DIARY - 2 AUGUST 2006 - TRACE ADKINS CD REVIEW
TRACE OF BULLET THROUGH HEART
they finally put that red light up in the heart of town/ took the stop
sign down, it was shot up anyway/ one night I ran through it in my Chevrolet/
both police cars came but I got away." - Metropolis - Anthony
second ex-wife shot him in the heart and lungs as a farewell present
on their last day together in 1994 and he was inducted into Grand
Ole Opry a year after an obligatory DUI bust.
Thrice wed Trace Adkins is an old style country star with a booming
baritone that nails his songs to barroom walls with unerring accuracy.
When singing drummer Gary Young played Adkins tune I Left Something
Turned On At Home on Nu Country FM in its Beer Can Hill era he
was a kindred spirit.
Trace, 44, stands 6 ft 6 in the old currency and doesn't hide his
Louisiana and Texas roots as a pipe fitter on offshore oil rigs.
Adkins has oft been to hell and back in a career that almost ended
when pinned under his tractor after rolling it in October 2002 working
on a gravel road on his 60-acre farm south of Nashville.
12-stepped back onto charts with stone country anthems striking a chord
with radio, TV and way beyond.
Adkins majored in petroleum technology at Louisiana Tech University, sang
gospel in hometown Sarepta but is best known as a bucolic Barry White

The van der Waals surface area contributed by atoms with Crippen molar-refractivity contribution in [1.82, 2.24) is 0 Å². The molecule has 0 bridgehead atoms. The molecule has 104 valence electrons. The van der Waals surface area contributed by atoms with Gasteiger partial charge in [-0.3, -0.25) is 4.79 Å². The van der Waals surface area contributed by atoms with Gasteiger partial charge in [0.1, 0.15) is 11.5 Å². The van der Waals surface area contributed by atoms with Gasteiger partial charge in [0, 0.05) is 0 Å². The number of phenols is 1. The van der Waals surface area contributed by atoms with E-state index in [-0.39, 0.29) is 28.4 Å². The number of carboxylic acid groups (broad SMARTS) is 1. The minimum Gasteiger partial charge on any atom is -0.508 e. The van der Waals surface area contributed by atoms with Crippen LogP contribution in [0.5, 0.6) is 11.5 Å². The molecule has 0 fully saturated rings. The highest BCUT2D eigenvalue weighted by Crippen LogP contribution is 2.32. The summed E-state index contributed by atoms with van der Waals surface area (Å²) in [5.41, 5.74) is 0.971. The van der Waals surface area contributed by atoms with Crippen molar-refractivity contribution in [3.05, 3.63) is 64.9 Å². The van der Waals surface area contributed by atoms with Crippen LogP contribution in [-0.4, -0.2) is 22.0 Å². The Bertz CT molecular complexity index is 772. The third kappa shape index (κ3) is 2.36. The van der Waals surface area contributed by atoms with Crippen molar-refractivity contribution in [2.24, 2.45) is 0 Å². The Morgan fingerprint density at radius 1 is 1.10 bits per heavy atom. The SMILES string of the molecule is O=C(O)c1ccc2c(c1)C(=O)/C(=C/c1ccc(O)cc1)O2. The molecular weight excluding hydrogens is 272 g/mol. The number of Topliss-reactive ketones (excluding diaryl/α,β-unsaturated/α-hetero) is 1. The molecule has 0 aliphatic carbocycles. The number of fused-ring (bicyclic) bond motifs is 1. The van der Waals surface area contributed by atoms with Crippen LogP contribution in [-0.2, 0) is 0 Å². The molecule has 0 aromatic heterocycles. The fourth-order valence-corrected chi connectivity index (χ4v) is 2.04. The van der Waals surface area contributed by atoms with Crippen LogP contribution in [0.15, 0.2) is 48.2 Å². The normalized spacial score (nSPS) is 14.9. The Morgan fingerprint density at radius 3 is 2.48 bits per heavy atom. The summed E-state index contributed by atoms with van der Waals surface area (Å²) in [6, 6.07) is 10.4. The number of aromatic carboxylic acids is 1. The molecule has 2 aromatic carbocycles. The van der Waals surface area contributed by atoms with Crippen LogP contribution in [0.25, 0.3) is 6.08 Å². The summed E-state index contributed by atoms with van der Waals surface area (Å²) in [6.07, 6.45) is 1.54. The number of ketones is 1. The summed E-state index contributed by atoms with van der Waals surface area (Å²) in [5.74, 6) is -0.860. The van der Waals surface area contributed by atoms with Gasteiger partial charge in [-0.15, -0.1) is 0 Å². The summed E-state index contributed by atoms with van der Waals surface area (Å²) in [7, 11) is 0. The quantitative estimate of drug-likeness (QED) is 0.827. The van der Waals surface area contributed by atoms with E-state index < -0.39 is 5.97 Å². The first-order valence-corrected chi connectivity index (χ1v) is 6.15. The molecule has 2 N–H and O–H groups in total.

of bars and boudoirs.
Previous disc Comin' On Strong found Trace celebrating his characters'
Lothario loin leaps with delicious dexterity.
He expands that on sixth album Songs About Me (Capitol) - new tune
Baby I'm Home and down home love songs Find Me A Preacher
and biblical imagery of Bring It On and My Way Back.
The latter finds his nest fleeing character cast as a mama's boy.
"Momma put a bible in my glove box/ a hot home made apple pie on
the passenger seat/ she said you'll always be my baby/ she planted a kiss
and a couple tears on my cheek."
But the tears
flow like lachrymose lava best in chart topping Arlington - evocative
tale of a modern soldier joining his grandfather in the famed military
U.S. Marine Corporal Patrick Nixon - the first Tennessee soldier killed
during the war in Iraq was the source.
Dave Turnbull wrote it with Jeremy Spillman after meeting the soldier's
"I knew that was the song I had been waiting a long time to record,"
"I almost recorded Letters From Home, and then for some reason,
I was thinking, 'It just doesn't feel quite right.' Of course, John
Michael Montgomery had a big hit with it - which was great. But then
this song came along, and I said, 'that's what I've been waiting for.'
It's just a nonpolitical song. It doesn't glorify war at all or anything
like that. It's just simply playing tribute and homage and respect
to the people who gave that last full measure."
is the Shaye Smith-Ed Hill penned biographical title track that has a
nice sting in the tail where the character wins over a heretic.
is Metropolis where the character's youthful desire to flee his
tiny hometown morphs into maturity when his partner falls pregnant and
Cynics will perceive Adkins music as blatant pandering to the mainstream
but if you sing as well as Adkins who cares.
Adkins branched out with roles on TV shows King Of The Hill and
Yes, Dear after he conquered his addictions.
The singer voluntarily entered and completed a 28-day alcohol rehabilitation
"I think that my family is very proud of what I've done," says
"Dealin' head on with my addictions and all that. So, and that's
the way it should be.
Because it is a noble thing when you finally decide, or you admit that
you have a problem.
Deal with it, and take the bull by the horns, so to speak."
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